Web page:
The title really says it all. I can't find anything about it on the Internet (then again, I never find anything), but it's obvious that songs can't be played with 5 notes. I still think there must be some kind of system behind it...

  • 9
    I sincerely doubt they have matches to actual notes.
    – Frank
    Oct 7, 2015 at 12:16
  • Because guitars only have 5 notes....
    – Patrice
    Oct 7, 2015 at 20:26
  • Related: chordbuddy.com You can play real songs with color coded buttons! Like guitar hero IRL...
    – JPhi1618
    Oct 7, 2015 at 22:20

3 Answers 3


There are no notes that the colours match with. They are simply used to denote increase or decrease in pitch, and "chords" when used together.

  • Out of interest, does that mean 2 different songs can play a slightly different sound for the same colour?
    – user101016
    Oct 7, 2015 at 12:57
  • 17
    @CamelCase: You often see even the same song assigning different sounds to the same colour, example: youtu.be/cHRfbiwdheg?t=145 (Doesn't even seem to just be higher octaves of the same notes - as I say in my answer, there is no notable correlation between note and colour)
    – Jeeva
    Oct 7, 2015 at 13:00
  • 12
    @CamelCase yes, you may find that some songs have more than 5 notes.
    – DLeh
    Oct 7, 2015 at 20:14

As Jeeva said, there's no real parallel.

On a real guitar, you have six strings each with 20+ frets, which are difficult to replicate exactly without making the game needlessly complex. The key to the game is its simplicity while still feeling like you're making music, so if you had a button for each fret on each string, it'd defeat the purpose. Not to mention that there are only 5 buttons despite there being 7 notes in a major scale, which means buttons would need to be mapped to multiple notes, which would particularly make chords end up strangely but would also mean certain buttons get pressed much more often.

But that's not as important to developers (or players) as capturing the feeling of playing. If you've played guitar at all, you know that as you finger the frets toward the base of the instrument (the wider part where you strum with your other hand), the pitch gets higher. So, what the designers decided would best imitate the feeling of being a rock star is having the player's fingering moved toward the buttons nearer to the base of the guitar, not based on mapping notes to them, but based on each phrase of a song being played, and where that phrase hits its highest notes. Those notes are usually mapped to either the fourth or fifth buttons, and pretty much everything else is organized around that.

  • I don’t know if I buy “needlessly complex” – you’d just be that much closer to playing an actual guitar at that point. Having the notes flying towards you and getting real-time feedback might be a good way to learn guitar, even (though you’d also want real strings and strumming).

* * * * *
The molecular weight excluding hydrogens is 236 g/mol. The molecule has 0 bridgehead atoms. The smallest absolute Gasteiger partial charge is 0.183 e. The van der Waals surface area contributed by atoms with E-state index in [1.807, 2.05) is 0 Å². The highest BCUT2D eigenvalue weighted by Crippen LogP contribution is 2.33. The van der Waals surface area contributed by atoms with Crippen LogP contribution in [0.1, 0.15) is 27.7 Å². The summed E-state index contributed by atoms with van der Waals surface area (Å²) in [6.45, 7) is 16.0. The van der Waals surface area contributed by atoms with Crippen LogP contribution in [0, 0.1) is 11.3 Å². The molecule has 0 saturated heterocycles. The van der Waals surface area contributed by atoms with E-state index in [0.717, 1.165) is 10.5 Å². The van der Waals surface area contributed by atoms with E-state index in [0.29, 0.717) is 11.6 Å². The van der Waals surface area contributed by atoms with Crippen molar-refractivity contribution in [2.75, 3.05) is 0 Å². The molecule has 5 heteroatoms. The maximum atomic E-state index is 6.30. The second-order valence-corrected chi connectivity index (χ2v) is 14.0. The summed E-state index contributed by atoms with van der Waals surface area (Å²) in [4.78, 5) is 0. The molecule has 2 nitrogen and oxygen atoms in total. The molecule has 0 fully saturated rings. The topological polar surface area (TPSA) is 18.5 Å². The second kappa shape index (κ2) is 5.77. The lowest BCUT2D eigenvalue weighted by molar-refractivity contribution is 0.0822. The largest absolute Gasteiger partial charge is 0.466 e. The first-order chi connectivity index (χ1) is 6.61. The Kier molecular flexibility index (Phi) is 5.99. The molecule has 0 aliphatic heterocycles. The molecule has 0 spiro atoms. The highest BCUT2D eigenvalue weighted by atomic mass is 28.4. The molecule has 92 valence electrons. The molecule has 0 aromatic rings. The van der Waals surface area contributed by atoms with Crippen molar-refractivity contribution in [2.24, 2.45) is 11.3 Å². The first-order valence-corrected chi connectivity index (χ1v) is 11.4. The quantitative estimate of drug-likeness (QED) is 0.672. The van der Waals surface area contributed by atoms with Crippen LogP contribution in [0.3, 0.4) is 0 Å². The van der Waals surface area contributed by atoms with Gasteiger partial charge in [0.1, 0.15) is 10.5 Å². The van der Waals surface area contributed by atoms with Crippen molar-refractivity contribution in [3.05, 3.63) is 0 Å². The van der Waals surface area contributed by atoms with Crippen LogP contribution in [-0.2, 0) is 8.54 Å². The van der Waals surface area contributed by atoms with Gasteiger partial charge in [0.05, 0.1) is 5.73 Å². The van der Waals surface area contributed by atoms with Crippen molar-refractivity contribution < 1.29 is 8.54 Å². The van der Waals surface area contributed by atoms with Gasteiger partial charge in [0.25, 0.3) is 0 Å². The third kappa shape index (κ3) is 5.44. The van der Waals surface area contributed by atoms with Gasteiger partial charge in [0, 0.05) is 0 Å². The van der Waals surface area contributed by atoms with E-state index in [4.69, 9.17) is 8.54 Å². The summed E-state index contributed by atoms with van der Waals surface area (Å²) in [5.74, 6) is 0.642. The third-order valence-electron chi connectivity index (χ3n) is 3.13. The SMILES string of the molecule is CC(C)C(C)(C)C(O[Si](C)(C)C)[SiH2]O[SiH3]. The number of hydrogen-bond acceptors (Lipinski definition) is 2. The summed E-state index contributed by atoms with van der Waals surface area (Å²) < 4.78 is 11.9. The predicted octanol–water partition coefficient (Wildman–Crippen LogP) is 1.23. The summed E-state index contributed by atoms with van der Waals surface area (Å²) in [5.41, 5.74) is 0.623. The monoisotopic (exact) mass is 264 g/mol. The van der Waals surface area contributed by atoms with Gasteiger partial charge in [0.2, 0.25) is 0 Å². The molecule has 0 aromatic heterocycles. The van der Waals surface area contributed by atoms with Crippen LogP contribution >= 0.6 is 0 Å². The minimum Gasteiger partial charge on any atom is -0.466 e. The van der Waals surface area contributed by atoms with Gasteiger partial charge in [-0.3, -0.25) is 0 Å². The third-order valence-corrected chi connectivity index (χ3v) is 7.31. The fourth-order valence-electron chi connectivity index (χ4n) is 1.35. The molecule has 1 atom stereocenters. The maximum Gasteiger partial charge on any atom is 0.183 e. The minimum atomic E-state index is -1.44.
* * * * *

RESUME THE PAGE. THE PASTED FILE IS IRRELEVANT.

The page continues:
– KRyan
    Oct 7, 2015 at 14:52
  • 7
    @KRyan There's a game like that. RockSmith (2014) is similar to Guitar Hero, but played with a real electric guitar. It's pretty fun.
    – toni
    Oct 7, 2015 at 14:55
  • 6
    @KRyan "Needless" is debatable I suppose, but I think the game would have been worse off if it didn't simplify the mechanics as much as it did. If people wanted to play guitar they would play guitar. A game which imitated guitar playing to a T would need to be a teaching game or it wouldn't have much of an audience. The point of rock band and guitar hero is that you don't have to know how the guitar works to enjoy playing and get that rock star feeling.
    – gwj17
    Oct 7, 2015 at 14:59
  • @AverageUnknown: Ironically, I've found such those games on older systems with a CRT television preferable to playing them on a more modern system, since an older system could play notes in response to the player actions and have them be in time with the music, but on newer systems the only way a player's note will sound in time with the rest of the music will be if the system outputs the sound of the player hitting the note in advance of when the player is actually supposed to hit it, making it impossible for a player to hear if the note was played a smidgen early or late.
    – supercat
    Oct 7, 2015 at 17:23
  • Rock Band 3 has a guitar controller with 120 buttons on it, and strings to pluck. :) It also supports real guitar through a USB adapter.
    – Almo
    Oct 7, 2015 at 17:38

The colors are just to help you correlate what feat button you are suppose to hit. As others pointed out typically the pitch gets higher on the higher frets, but the whole color coding/fret layout is to simplify the act of sight reading on guitar which it conveys the simple idea while being very accessible to people who don't play guitar.

Typically you'll shift your fingers up and down the neck to play at different positions, but once you are there you'll typically say there and hit note across the frets at the position you are at hence why there are 5 frets.

When you are actually playing a song you take advantage of the different positions to minimize movement, but you still need to hit the right notes at the right time which the fret scroll is acting as in a clever way.

For example for Sweet Child of Mine (in Guitar Hero 3) on a real guitar you would see either the sheet music:

enter image description here

Or the tabs:

enter image description here

On guitar hero instead you see this:

enter image description here

Seeing fret numbers would not be as intuitive as the colors for an obvious reason as the colors pop more especially at higher speeds.

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